Johnny Cash Did It
by Uncle Joe
Zeitgeist is defined as the spirit of the times. Now, that's actually bullshit. Cuz we all know that what's happening now in, say, Belfast, isn't exactly happening in New York City. So, Zeitgeist is really the spirit of a certain time and space, or of a certain subculture.
But regardless, Johnny Cash killed Zietgeist. Here's what I mean:
No Longer Transported
At its core, Zeitgeist is made up of the art pieces that capture the moment we live in. So, at this point, you might say that the White Stripes tune "Seven Nation Army" has some Zeitgeist -- or it makes the Zeitgeist. Whichever way you put it, it seems everyone knows this song: it's chanted across the earth's stadium. Fans of World Cup games, the NFL, you name it, they know the song as part of a rallying cry. It's played everywhere, and stadium-goers have all had a little head banging moment in their own personal lives, complements of Jack White and his creepy sister.
In twenty years, assuming another tune captures takes over as a champion's chant, it's fair to say that many will be transported back in time when they hear that White Stripes riff -- like Queen's "We Are The Champions" has somewhat faded into athletic nostalgia. We'll be like, "My roommate used to play that song over and over again when we played pool in college!" Or, "I was at the Packers Hail Mary game. That song played all night." Or, some kid of today might remark as a thirty-year-old, "I used to listen to that in the backseat of my mom's minivan when she took us to and from school."
Zietgeist implies a certain reach, but it also implies that for art to transport us back to the culture, the mileu, and the feel of a certain time period, the piece of art must not change.
If, for example, Jack White at sixty-years-old remakes "Seven Nation Army" into an acoustic ballad, we will not be transported to the Zeitgeist of today. The new rendition will speak to the new time period if that song is as alluring.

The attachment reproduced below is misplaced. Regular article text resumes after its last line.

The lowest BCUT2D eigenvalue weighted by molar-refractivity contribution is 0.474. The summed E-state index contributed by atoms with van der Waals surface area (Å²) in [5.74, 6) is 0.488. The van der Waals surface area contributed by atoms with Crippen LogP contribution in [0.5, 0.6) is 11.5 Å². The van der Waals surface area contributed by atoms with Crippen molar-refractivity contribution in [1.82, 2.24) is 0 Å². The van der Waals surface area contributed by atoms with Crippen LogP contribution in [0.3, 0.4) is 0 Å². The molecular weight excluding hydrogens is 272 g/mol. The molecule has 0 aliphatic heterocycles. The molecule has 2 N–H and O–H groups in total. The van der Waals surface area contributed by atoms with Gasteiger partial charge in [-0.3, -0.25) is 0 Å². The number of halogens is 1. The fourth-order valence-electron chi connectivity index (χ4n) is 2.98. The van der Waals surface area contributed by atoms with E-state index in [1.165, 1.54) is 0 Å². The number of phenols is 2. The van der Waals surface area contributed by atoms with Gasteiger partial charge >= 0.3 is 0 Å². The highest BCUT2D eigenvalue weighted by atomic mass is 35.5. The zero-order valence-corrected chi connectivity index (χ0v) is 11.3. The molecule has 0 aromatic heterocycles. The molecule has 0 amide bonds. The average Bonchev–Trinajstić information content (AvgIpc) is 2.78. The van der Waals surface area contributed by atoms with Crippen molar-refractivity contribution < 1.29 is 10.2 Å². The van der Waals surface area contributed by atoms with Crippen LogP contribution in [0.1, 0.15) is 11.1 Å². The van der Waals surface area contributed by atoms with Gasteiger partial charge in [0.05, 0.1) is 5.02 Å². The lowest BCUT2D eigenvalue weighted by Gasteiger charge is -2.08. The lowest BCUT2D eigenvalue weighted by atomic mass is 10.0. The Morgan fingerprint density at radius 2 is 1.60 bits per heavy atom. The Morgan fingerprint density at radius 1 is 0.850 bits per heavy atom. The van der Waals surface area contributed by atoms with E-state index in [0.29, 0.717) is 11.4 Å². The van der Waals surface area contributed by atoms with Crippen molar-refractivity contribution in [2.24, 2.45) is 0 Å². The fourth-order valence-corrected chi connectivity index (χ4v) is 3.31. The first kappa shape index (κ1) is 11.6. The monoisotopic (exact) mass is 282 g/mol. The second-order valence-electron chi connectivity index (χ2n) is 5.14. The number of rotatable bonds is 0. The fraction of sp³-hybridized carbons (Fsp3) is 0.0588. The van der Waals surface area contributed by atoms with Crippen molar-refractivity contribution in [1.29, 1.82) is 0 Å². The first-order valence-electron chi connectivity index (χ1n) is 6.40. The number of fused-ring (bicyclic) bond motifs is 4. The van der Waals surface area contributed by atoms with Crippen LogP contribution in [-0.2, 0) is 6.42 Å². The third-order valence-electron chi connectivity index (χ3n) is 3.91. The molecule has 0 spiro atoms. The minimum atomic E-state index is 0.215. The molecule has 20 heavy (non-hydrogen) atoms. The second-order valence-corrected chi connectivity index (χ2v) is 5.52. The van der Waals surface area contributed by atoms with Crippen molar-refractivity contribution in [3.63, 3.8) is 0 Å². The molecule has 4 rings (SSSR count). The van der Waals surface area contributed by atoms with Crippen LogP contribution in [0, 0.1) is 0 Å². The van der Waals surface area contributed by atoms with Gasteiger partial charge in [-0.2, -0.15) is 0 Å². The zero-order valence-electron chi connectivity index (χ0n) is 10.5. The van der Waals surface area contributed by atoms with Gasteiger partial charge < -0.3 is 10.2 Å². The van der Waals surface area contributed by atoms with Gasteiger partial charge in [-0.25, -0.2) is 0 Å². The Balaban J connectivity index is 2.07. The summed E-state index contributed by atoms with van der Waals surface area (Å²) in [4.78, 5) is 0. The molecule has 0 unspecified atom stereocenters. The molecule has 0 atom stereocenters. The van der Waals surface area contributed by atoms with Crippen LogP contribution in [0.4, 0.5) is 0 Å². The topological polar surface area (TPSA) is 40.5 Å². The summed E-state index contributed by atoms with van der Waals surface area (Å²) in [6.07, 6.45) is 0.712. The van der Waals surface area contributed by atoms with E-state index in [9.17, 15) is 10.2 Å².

Much of what we still create in art is stagnant. Many t.v. shows, movies, sculptures, etc. will not change, and each will be rerun, or displayed as they originally were crafted.
However, with the advent of modern media and global communication devices, there is now (...no pun intended ha...) what I call "Post-Zeitgeist" art.
Johnny Cash's posthumously produced video "Ain't No Grave" -- due to it's 250,000 plus contributors worldwide -- is continually a new experience. It is updated with a new mix of images every so often. The same video is not created twice. Each time someone goes to the video on its source site, new images are inserted and new orders of sketches are created. Imagine if the "Seven Nation Army" riff was different every time it played? Not the notes or the core of it, but the sound of it, with some kind of audio effect or adjustment in playing technique.
Traditionally, when we re-experience a piece of art, there is a natural inclination to relax and anticipate. Looping and/or replaying a song or video usually brings about the same experience and expectation. That same experience part of why we might seek it out. But with the "Ain't No Grave" video, there is a constant jarring. Innately -- through the constant evolution of the video -- the viewer is not allowed to remember or re-experience. Each time "Ain't No Grave" is viewed, it's wholly "Now" -- it startles the viewer, sometimes starkly sometimes subtly, to the present moment. This experience of art is a new thing. It's Post-Zeitgeist; through its constant evolution, the piece of art will not allow any nostalgic connotation in our minds. Yes, it's based on the original, but it's will break the viewer out of memory at some point. It cannot be a "sign of the time" if it's different every time.
Johnny Cash died and he killed Zietgeist.